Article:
Empathetic listening takes it to a deeper level where we notice and listen to the facts AND the feelings expressed by another and in ourselves.  Listening with empathy allows others to feel acknowledged and understood. It is listening free from judgement, being witness to what others are feeling and the impact that has on them.

Our journey culminates in generative listening where, building upon the previous levels, we listen to generate the best thinking and self-expression in another. When we listen generatively, others feel valued and generates new ideas, breakthrough patterns of behaviour, and possibilities than previously imagined. It enables others to tap into their resourcefulness, becoming more confident, creative, and courageous.

People are dying to be heard

As my friend, Colin Smith suggests people ‘are dying to be heard’. They want us to listen to their thoughts and feelings as they navigate different relationships, systems, processes, and ways of working with one another in the new hybrid working arrangements. Individuals and teams want to perform well, make the best use of their skills, talents, and experiences. Listening to liberate their own minds is a way to enhance performance and grow as a human being. As we embark on the changes of hybrid working, what others will need most, is to be listened to.

If you would like to discover the impact and benefit of generative listening to liberate the mind of others and yourself, join me on my 30-Day Listening to Liberate Challenge together with a global community of individuals wanting to deepen their listening skills, starting 2nd August. With just 5 minutes a day, you’ll discover the skills and practice of listening generatively, enhancing your communication in readiness for the hybrid working arrangements and have greater impact on the lives of others. 

Thank you for listening!


Jane Adshead-Grant
Jane Adshead-Grant
Jane is a listening and people leadership specialist. She helps individuals develop their leadership gifts and skills with compassion, courage, and commitment to foster environments where everybody matters. Her gifts are to encourage and to listen. Listen free from interruption and judgement, encouraging others to step into who they were meant to be. She has more than 30 years’ experience in people-focused roles in the corporate environment. Jane is an MCC coach with the ICF, Accredited Coach, Facilitator, and Teacher of the Thinking Environmentâ and Ambassador of Truly Human Leadership. Additionally, she is the author of Are you Listening or Just Waiting to Speak?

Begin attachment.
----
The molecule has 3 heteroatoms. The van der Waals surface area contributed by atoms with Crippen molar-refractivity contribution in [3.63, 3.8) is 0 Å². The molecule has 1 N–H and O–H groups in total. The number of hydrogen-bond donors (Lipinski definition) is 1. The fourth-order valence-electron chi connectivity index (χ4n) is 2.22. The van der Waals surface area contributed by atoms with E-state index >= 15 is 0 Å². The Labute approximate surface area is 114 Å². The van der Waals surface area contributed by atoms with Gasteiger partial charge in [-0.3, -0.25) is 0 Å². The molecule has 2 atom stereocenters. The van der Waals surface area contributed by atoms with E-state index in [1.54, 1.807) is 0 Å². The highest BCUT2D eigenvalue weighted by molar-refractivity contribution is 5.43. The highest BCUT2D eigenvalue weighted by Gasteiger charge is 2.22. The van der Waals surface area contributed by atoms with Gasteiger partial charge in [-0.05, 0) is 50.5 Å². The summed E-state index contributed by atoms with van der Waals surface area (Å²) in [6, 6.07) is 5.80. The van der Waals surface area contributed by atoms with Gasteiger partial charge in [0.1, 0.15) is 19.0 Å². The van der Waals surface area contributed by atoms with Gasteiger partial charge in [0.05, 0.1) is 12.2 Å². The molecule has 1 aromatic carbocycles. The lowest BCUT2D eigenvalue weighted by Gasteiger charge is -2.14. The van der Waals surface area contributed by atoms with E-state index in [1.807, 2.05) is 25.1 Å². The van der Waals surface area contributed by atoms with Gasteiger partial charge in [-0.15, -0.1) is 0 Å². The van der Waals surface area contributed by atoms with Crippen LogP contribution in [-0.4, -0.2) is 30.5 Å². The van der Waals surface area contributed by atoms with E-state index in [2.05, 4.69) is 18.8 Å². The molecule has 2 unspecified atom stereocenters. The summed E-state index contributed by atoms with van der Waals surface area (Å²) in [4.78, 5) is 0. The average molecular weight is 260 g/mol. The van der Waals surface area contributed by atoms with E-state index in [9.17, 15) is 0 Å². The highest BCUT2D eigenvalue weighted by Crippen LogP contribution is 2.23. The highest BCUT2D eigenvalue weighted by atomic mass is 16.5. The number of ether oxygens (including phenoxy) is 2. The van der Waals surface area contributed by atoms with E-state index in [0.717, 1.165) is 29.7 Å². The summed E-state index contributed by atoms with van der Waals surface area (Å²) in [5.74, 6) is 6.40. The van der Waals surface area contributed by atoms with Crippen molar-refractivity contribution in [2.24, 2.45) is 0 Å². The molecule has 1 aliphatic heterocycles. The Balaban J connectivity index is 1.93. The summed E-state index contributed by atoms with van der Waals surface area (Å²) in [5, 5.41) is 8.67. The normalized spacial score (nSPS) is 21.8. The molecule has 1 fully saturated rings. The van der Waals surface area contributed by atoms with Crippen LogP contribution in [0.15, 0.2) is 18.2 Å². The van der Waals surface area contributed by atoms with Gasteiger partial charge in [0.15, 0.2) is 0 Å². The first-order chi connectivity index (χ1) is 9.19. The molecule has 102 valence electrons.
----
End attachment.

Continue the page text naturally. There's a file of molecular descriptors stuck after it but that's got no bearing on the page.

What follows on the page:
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  1. Yes, it is very interesting.
    A few days ago, the always available Dennis shared a pious article on decision-making processes and, to be honest, it was my intention to enrich the article by hinting at the fact that the most difficult thing, when making decisions, is first of all learning not to stick to your point of view and do that reality check that is very difficult for everyone. Often we become attached to an idea so much that we do not consider its analysis from different perspectives and we end up rejecting important inputs that could help us improve it or give it up altogether. At the base of a good reality check is the exercise of listening on several levels and that of generative listening I think is fundamental, because it is linked to our ability to listen to ourselves while we listen to others, that is, we are able to monitor at the same time our energy level and we feel that we are connecting to something that was not there before.
    When they listen to the problems of their athletes or their pupils, the real leaders, coaches and teachers (the good ones eh) can already see in them a potential that wants to emerge. This means that they listen without thinking about the past, but focus on the future that is about to unfold.